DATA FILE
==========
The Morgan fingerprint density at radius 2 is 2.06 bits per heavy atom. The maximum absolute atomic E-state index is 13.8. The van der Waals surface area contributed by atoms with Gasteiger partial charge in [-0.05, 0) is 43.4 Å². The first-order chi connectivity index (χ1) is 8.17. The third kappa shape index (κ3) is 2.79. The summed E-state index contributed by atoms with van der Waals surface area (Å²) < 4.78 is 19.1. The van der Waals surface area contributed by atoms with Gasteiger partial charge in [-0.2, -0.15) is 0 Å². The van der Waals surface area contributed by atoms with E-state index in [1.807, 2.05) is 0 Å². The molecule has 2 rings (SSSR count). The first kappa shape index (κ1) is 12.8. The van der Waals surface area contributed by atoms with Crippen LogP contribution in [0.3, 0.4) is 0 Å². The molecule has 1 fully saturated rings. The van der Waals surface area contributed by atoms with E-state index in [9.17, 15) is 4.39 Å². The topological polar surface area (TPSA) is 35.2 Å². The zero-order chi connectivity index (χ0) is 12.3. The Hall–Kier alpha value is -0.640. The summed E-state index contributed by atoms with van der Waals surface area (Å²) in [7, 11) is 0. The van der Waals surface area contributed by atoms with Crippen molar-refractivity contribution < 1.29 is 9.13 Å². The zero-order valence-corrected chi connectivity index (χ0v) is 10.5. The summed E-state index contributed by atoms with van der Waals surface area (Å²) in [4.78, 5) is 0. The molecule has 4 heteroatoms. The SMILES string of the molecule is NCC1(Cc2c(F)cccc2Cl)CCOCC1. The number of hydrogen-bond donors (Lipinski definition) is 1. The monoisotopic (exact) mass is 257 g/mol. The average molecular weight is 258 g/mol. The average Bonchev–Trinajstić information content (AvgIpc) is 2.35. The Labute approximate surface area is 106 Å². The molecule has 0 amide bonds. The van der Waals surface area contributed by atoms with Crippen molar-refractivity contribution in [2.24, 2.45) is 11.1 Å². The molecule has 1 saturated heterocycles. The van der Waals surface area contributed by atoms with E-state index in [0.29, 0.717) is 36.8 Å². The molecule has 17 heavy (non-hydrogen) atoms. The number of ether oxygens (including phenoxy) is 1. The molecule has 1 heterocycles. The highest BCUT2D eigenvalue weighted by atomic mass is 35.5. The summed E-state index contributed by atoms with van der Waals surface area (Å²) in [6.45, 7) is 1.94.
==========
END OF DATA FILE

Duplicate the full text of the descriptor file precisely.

The Morgan fingerprint density at radius 2 is 2.06 bits per heavy atom. The maximum absolute atomic E-state index is 13.8. The van der Waals surface area contributed by atoms with Gasteiger partial charge in [-0.05, 0) is 43.4 Å². The first-order chi connectivity index (χ1) is 8.17. The third kappa shape index (κ3) is 2.79. The summed E-state index contributed by atoms with van der Waals surface area (Å²) < 4.78 is 19.1. The van der Waals surface area contributed by atoms with Gasteiger partial charge in [-0.2, -0.15) is 0 Å². The van der Waals surface area contributed by atoms with E-state index in [1.807, 2.05) is 0 Å². The molecule has 2 rings (SSSR count). The first kappa shape index (κ1) is 12.8. The van der Waals surface area contributed by atoms with Crippen LogP contribution in [0.3, 0.4) is 0 Å². The molecule has 1 fully saturated rings. The van der Waals surface area contributed by atoms with E-state index in [9.17, 15) is 4.39 Å². The topological polar surface area (TPSA) is 35.2 Å². The zero-order chi connectivity index (χ0) is 12.3. The Hall–Kier alpha value is -0.640. The summed E-state index contributed by atoms with van der Waals surface area (Å²) in [7, 11) is 0. The van der Waals surface area contributed by atoms with Crippen molar-refractivity contribution < 1.29 is 9.13 Å². The zero-order valence-corrected chi connectivity index (χ0v) is 10.5. The summed E-state index contributed by atoms with van der Waals surface area (Å²) in [4.78, 5) is 0. The molecule has 4 heteroatoms. The SMILES string of the molecule is NCC1(Cc2c(F)cccc2Cl)CCOCC1. The number of hydrogen-bond donors (Lipinski definition) is 1. The monoisotopic (exact) mass is 257 g/mol. The average molecular weight is 258 g/mol. The average Bonchev–Trinajstić information content (AvgIpc) is 2.35. The Labute approximate surface area is 106 Å². The molecule has 0 amide bonds. The van der Waals surface area contributed by atoms with Crippen molar-refractivity contribution in [2.24, 2.45) is 11.1 Å². The molecule has 1 saturated heterocycles. The van der Waals surface area contributed by atoms with E-state index in [0.29, 0.717) is 36.8 Å². The molecule has 17 heavy (non-hydrogen) atoms. The number of ether oxygens (including phenoxy) is 1. The molecule has 1 heterocycles. The highest BCUT2D eigenvalue weighted by atomic mass is 35.5. The summed E-state index contributed by atoms with van der Waals surface area (Å²) in [6.45, 7) is 1.94.